Being Productive by Paying Attention by Gwyn Nichols

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In Writers
Jan 5th, 2013
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  1. girl looking at screenTrain yourself to notice when you are writing.  Save copies of topically relevant blog posts, social media updates, and soapbox e-mails into a dedicated draft or computer folder. You might discover the book is half-written.
  1. Do the opposite.  Draft a possible outline of the book, then look for ways to break it into pieces: a blog here, an article there, a speech, social media update, podcast, or video.
  1. Carry a mini pen and notepad.  You don’t have to write any book; you’re only jotting a few notes. You’re an observer, gathering data, impressions, ideas, and words. The world conspires to deliver more of whatever you’re watching for.
  1. Start with your FAQs. What do people want to know whenever they learn of your experience or expertise? Find out what people ask online. Create an online survey to test-market your topic and sub-topics with your target audience.
  1. Schedule daily writing check-ins.  They don’t have to be long, only consistent. Keep every date with your subconscious so it will know when to show up. If you treat that relationship as your last priority, you’ll often catch your inner genius napping.
  1. Strike whenever the iron is hot.  Anytime you discuss your topic and your passion flows, excuse yourself, pause, and take notes or turn on a recorder. Some writers even avoid talking out all the energy.
  1. If you’re more talker than writer, record and transcribe podcasts, speeches, casual conversations, even car soliloquies, then transcribe. It’s easier for someone to edit your spoken material for written conventions than it is to make awkwardly written material sound like you. Voice recognition software, once trained, creates a few more typos than an average human, but correcting those can be faster than typing.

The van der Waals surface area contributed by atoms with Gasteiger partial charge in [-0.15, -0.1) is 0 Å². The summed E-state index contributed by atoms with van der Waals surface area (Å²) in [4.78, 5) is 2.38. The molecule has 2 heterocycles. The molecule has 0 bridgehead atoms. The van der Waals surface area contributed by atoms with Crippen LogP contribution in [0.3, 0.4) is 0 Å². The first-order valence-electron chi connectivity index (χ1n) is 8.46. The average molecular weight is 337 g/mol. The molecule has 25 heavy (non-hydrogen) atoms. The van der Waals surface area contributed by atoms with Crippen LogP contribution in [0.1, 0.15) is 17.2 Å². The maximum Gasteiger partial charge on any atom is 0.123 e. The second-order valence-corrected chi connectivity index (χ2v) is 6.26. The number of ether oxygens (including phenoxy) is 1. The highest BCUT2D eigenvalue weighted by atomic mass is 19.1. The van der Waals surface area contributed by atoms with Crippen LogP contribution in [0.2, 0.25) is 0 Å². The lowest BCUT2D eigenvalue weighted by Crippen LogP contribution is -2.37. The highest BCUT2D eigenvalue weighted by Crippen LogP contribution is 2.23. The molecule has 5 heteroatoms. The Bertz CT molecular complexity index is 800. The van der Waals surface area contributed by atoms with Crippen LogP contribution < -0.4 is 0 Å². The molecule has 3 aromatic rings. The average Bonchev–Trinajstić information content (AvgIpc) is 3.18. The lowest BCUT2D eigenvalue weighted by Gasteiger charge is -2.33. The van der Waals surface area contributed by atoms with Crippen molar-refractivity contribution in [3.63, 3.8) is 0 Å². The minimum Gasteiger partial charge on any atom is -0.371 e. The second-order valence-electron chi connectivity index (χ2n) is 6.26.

1. If you’re one to take exercise classes rather than jog alone, enlist social support. Exchange drafts with a friend by e-mail or meet at a cafe for “work and ignore” sessions.
  1. Reward yourself in silly ways, like posting stickers on your calendar every time you write. Reward yourself in big ways, with gifts or quality time for every page or chapter or book.
  1. Think small. Books are written a word, a phrase, a sentence at a time. Write only one page a day, and you complete a rough draft in about a year. Even if you never polished it or published it, that alone is a legacy to bless some reader long after you’re gone. How many tasks that crowd out your writing dream can make that claim?  So start humbly and enjoy the process.

Which one of these will you apply this week?

© Gwyn Nichols of Writers’ Resort is a ghostwriter and developmental book editor. She invented the writers’ tele-retreat, teaches college classes, and blogs at WritersResort.com and RandallDean.com.

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